Tree Work Completed at Charter Street Cemetery
The City of Salem completed the first phase of landscape restoration and improvements to Charter Street Cemetery on April 9-10. This phase of the project included tree pruning and the selective removal of diseased trees that were in danger of falling on fragile headstones and volunteer species that were dropping branch debris and threatening the integrity of the cemetery’s retaining walls. (see map below). Due to the sensitive nature of the cemetery, no mechanical equipment was allowed in the site, all tree and limb removal was completed by hand or via overhead equipment and historic headstones and tombs were protected.
For more information about this project, please contact Patti Kelleher, Department of Planning and Community Development at 978-619-5685.
Charter Street Cemetery
Located in the heart of the Charter Street National Register Historic District, Charter Street Cemetery is Salem’s oldest burial ground. This 1.47 acre public green space contains one of New England's finest collection of 17th, 18th and 19th century gravestone art with the oldest stone dating to 1673. Notable burials include Judge John Hathorne, who had a prominent role in the witchcraft trials of 1692, Governor Simon Bradstreet, Salem woodcarver and architect Samuel McIntire, and many of Salem's most prominent 18th century merchant families including the Forrester, Fiske and Derby families.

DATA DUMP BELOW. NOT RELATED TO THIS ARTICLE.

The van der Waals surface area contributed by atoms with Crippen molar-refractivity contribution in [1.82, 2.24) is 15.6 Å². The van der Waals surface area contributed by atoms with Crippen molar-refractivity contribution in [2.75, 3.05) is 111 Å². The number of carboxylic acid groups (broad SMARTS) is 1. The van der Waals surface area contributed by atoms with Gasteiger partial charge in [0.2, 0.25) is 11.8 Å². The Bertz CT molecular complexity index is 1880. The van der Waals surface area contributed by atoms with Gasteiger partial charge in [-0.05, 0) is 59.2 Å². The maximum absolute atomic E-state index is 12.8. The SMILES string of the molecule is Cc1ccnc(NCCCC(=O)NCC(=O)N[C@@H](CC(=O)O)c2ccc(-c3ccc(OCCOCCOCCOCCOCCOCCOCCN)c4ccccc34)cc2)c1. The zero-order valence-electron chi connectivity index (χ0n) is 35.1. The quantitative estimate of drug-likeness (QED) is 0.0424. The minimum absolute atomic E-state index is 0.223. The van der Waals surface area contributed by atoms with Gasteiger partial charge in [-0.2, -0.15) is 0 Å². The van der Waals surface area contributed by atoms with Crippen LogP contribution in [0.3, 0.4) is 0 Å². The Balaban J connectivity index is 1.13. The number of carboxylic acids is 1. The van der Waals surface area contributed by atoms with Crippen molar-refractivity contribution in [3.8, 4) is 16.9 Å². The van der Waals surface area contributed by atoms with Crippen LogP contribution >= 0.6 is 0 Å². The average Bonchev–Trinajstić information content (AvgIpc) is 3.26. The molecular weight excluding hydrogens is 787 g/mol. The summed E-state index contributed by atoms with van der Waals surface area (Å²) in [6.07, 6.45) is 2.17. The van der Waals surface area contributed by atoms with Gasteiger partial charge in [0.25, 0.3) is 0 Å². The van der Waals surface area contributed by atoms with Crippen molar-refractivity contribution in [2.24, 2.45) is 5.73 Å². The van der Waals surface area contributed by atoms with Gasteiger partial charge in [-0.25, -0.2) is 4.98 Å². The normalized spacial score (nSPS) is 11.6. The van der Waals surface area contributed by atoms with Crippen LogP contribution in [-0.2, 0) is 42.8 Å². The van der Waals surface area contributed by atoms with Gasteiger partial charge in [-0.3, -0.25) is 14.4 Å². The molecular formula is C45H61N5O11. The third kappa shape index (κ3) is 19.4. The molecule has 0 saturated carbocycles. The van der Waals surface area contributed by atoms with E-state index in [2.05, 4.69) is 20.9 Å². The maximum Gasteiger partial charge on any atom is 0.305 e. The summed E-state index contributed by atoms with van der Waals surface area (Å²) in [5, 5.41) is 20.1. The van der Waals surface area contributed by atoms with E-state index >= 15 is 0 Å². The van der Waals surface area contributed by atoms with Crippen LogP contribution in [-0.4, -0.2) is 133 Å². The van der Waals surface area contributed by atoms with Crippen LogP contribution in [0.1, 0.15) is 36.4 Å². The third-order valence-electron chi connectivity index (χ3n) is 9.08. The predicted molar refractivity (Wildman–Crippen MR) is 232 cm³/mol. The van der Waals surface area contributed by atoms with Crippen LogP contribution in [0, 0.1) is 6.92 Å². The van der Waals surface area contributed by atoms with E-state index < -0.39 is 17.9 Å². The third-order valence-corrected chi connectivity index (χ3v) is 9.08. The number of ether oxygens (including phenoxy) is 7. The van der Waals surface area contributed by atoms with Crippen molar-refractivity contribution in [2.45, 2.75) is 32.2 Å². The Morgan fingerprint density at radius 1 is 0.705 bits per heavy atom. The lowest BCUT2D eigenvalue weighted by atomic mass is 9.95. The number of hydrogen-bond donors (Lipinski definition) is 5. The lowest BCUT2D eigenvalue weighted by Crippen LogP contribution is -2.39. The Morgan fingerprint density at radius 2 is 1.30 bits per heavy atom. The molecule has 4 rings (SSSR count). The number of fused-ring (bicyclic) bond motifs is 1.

Charter Street Cemetery is a highly visible, well documented site that is visited by hundreds of thousands of tourists every year. This popularity has threatened the integrity of the burial ground’s headstones by compaction and widening of the stone dust pathways from visitors to the site. Vandalism has also been a significant and direct threat to the preservation and protection of the burial ground’s historically significant headstones and tombs. In 2016, the City embarked on a multi-phase restoration of the burial ground. During Phase I, the City utilized CPA funds to hire Monument Conservation Collaborative to restore 23 headstones and 8 box tombs. During this phase, the City also hired landscape architect Martha Lyon to conduct an assessment, create landscape plans and make recommendations to conserve the site.
In 2017, the City received a Massachusetts Cultural Council Facilities Fund grant to implement Phase II - Landscape Restoration. This full restoration work will begin in Spring 2019 and will include upgrades and stabilization of the pathways, installation of in ground lighting, installation and restoration of fencing, and major landscaping improvements.
This project is funded in part with Community Preservation Act funds and a grant from the Massachusetts Cultural Council Facilities Fund.